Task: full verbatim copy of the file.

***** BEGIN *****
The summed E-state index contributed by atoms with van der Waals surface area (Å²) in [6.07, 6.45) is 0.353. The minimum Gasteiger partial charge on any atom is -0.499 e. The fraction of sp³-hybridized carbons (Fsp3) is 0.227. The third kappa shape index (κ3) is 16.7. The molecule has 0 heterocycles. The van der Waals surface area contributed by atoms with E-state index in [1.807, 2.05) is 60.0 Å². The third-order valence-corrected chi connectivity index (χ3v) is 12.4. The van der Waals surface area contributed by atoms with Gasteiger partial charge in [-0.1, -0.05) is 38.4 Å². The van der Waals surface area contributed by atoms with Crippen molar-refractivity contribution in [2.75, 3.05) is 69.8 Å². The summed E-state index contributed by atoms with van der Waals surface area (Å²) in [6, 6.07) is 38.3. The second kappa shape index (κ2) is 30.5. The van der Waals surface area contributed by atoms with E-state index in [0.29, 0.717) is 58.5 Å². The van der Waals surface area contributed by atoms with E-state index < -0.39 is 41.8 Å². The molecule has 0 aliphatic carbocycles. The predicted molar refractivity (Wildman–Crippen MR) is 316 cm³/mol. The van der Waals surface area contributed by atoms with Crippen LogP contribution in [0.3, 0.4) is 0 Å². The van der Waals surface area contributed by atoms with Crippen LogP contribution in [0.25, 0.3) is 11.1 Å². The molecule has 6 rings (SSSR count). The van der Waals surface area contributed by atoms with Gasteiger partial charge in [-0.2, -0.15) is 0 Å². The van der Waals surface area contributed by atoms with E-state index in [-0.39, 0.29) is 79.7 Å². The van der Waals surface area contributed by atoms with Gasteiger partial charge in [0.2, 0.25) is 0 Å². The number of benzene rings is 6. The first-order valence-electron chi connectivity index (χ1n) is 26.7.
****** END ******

The summed E-state index contributed by atoms with van der Waals surface area (Å²) in [6.07, 6.45) is 0.353. The minimum Gasteiger partial charge on any atom is -0.499 e. The fraction of sp³-hybridized carbons (Fsp3) is 0.227. The third kappa shape index (κ3) is 16.7. The molecule has 0 heterocycles. The van der Waals surface area contributed by atoms with E-state index in [1.807, 2.05) is 60.0 Å². The third-order valence-corrected chi connectivity index (χ3v) is 12.4. The van der Waals surface area contributed by atoms with Gasteiger partial charge in [-0.1, -0.05) is 38.4 Å². The van der Waals surface area contributed by atoms with Crippen molar-refractivity contribution in [2.75, 3.05) is 69.8 Å². The summed E-state index contributed by atoms with van der Waals surface area (Å²) in [6, 6.07) is 38.3. The second kappa shape index (κ2) is 30.5. The van der Waals surface area contributed by atoms with E-state index in [0.29, 0.717) is 58.5 Å². The van der Waals surface area contributed by atoms with E-state index < -0.39 is 41.8 Å². The molecule has 0 aliphatic carbocycles. The predicted molar refractivity (Wildman–Crippen MR) is 316 cm³/mol. The van der Waals surface area contributed by atoms with Crippen LogP contribution in [0.3, 0.4) is 0 Å². The van der Waals surface area contributed by atoms with Crippen LogP contribution in [0.25, 0.3) is 11.1 Å². The molecule has 6 rings (SSSR count). The van der Waals surface area contributed by atoms with Gasteiger partial charge in [-0.2, -0.15) is 0 Å². The van der Waals surface area contributed by atoms with E-state index in [-0.39, 0.29) is 79.7 Å². The van der Waals surface area contributed by atoms with Gasteiger partial charge in [0.2, 0.25) is 0 Å². The number of benzene rings is 6. The first-order valence-electron chi connectivity index (χ1n) is 26.7.